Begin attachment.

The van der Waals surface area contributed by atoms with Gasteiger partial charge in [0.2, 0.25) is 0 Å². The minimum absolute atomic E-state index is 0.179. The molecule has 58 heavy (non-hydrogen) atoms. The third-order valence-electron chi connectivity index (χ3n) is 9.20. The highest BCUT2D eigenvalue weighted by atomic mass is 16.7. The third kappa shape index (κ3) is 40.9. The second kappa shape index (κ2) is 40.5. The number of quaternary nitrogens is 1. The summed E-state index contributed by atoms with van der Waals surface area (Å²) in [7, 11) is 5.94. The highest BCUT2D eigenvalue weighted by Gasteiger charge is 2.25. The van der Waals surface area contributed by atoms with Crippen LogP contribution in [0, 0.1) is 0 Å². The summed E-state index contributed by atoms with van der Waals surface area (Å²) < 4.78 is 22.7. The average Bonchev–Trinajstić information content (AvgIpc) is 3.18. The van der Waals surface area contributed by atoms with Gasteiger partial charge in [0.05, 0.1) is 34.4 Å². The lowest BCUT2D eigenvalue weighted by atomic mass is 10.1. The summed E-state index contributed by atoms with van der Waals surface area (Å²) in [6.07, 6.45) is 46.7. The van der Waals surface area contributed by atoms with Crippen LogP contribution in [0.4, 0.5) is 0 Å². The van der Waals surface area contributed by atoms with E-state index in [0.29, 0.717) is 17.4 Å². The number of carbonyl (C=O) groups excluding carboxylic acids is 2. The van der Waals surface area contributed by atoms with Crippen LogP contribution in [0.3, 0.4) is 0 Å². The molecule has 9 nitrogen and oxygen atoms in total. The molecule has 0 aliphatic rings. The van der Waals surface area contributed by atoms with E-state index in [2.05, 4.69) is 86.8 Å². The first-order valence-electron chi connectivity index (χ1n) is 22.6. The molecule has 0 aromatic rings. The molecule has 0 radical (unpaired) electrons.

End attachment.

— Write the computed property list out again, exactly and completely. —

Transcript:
The van der Waals surface area contributed by atoms with Gasteiger partial charge in [0.2, 0.25) is 0 Å². The minimum absolute atomic E-state index is 0.179. The molecule has 58 heavy (non-hydrogen) atoms. The third-order valence-electron chi connectivity index (χ3n) is 9.20. The highest BCUT2D eigenvalue weighted by atomic mass is 16.7. The third kappa shape index (κ3) is 40.9. The second kappa shape index (κ2) is 40.5. The number of quaternary nitrogens is 1. The summed E-state index contributed by atoms with van der Waals surface area (Å²) in [7, 11) is 5.94. The highest BCUT2D eigenvalue weighted by Gasteiger charge is 2.25. The van der Waals surface area contributed by atoms with Crippen LogP contribution in [0, 0.1) is 0 Å². The summed E-state index contributed by atoms with van der Waals surface area (Å²) < 4.78 is 22.7. The average Bonchev–Trinajstić information content (AvgIpc) is 3.18. The van der Waals surface area contributed by atoms with Gasteiger partial charge in [0.05, 0.1) is 34.4 Å². The lowest BCUT2D eigenvalue weighted by atomic mass is 10.1. The summed E-state index contributed by atoms with van der Waals surface area (Å²) in [6.07, 6.45) is 46.7. The van der Waals surface area contributed by atoms with Crippen LogP contribution in [0.4, 0.5) is 0 Å². The van der Waals surface area contributed by atoms with E-state index in [0.29, 0.717) is 17.4 Å². The number of carbonyl (C=O) groups excluding carboxylic acids is 2. The van der Waals surface area contributed by atoms with Crippen LogP contribution in [0.3, 0.4) is 0 Å². The molecule has 9 nitrogen and oxygen atoms in total. The molecule has 0 aliphatic rings. The van der Waals surface area contributed by atoms with E-state index in [2.05, 4.69) is 86.8 Å². The first-order valence-electron chi connectivity index (χ1n) is 22.6. The molecule has 0 aromatic rings. The molecule has 0 radical (unpaired) electrons.